How was the data gathered?
The first study was conducted to research the effects that living in urban households had on a person's risk of developing Crohn's disease. The study was conducted by a team of researchers from the Children's Hospital of Eastern Ontario and headed by Dr. Eric Benchimol, one of the lead authors of the study, a scientist at the Institute for Clinical Evaluative Sciences, and a pediatric gastroenterologist at the Children's Hospital of Eastern Ontario. The research suggested that children who group up in urban households seem to be at a greater risk for developing Crohn's disease.
The study was completed in 2017 and published in the American Journal of Gastroenterology on July 25, 2017. The completed study included 45,567 patients and found that 38,905 of the patients had lived in urban households while only 6,662 patients lived in rural households between 1999 and 2010. The urban households included in the study were all Canadian provinces.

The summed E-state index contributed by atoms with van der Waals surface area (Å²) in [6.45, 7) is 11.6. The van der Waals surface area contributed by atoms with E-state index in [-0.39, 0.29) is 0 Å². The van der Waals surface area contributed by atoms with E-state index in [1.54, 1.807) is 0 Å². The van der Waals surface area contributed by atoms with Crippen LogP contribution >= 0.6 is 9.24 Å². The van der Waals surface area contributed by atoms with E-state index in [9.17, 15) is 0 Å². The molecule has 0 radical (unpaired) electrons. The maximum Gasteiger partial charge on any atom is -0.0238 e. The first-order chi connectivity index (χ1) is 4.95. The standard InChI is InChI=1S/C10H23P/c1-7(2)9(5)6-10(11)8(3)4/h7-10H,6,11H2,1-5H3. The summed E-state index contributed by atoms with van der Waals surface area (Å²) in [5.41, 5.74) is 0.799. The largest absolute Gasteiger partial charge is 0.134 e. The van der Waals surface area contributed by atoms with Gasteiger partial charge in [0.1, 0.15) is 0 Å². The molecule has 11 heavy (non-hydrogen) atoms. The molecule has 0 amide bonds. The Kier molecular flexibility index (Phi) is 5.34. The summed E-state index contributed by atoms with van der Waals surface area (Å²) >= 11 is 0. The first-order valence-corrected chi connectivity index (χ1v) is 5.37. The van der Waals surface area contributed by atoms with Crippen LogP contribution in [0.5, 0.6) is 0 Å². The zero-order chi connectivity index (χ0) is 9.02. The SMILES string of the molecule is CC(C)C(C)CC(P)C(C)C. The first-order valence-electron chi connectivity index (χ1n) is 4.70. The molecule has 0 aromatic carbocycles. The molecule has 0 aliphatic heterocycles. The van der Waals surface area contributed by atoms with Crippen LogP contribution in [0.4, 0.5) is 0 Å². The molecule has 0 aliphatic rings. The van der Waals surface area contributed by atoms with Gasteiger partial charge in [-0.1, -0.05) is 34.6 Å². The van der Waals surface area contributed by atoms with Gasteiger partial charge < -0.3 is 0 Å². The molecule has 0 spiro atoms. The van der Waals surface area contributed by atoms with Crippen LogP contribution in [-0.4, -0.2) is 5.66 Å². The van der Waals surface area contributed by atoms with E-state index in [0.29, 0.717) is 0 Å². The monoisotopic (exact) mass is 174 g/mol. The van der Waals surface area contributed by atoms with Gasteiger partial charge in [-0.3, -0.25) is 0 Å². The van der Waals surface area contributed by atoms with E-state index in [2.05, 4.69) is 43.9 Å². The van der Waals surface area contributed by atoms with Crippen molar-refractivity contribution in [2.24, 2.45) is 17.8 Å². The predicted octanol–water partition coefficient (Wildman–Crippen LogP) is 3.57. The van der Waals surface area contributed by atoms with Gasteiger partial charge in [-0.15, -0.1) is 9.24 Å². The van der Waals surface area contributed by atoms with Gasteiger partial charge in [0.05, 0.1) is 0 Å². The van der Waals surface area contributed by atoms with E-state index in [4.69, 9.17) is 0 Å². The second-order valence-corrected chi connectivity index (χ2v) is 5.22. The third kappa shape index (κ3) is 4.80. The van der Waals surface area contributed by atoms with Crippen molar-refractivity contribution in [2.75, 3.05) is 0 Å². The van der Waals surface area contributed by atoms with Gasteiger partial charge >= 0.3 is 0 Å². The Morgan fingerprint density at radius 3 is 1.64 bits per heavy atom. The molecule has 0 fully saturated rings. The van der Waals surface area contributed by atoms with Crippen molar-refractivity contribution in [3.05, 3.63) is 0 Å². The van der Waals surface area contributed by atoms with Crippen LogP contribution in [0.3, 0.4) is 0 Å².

Both of the research studies included a variety of information on where people lived between 15 years old and 30 years old and if they had been diagnosed with IBD leading up into 2003. The records of 238,000 patients were included and the patients ranged from 25 years old to 55 years old. The participants were also to mail in questionnaires that included information regarding their health every two years. As per the requirements of the research study, none of the original participants had IBD at the point in which they enrolled in the study.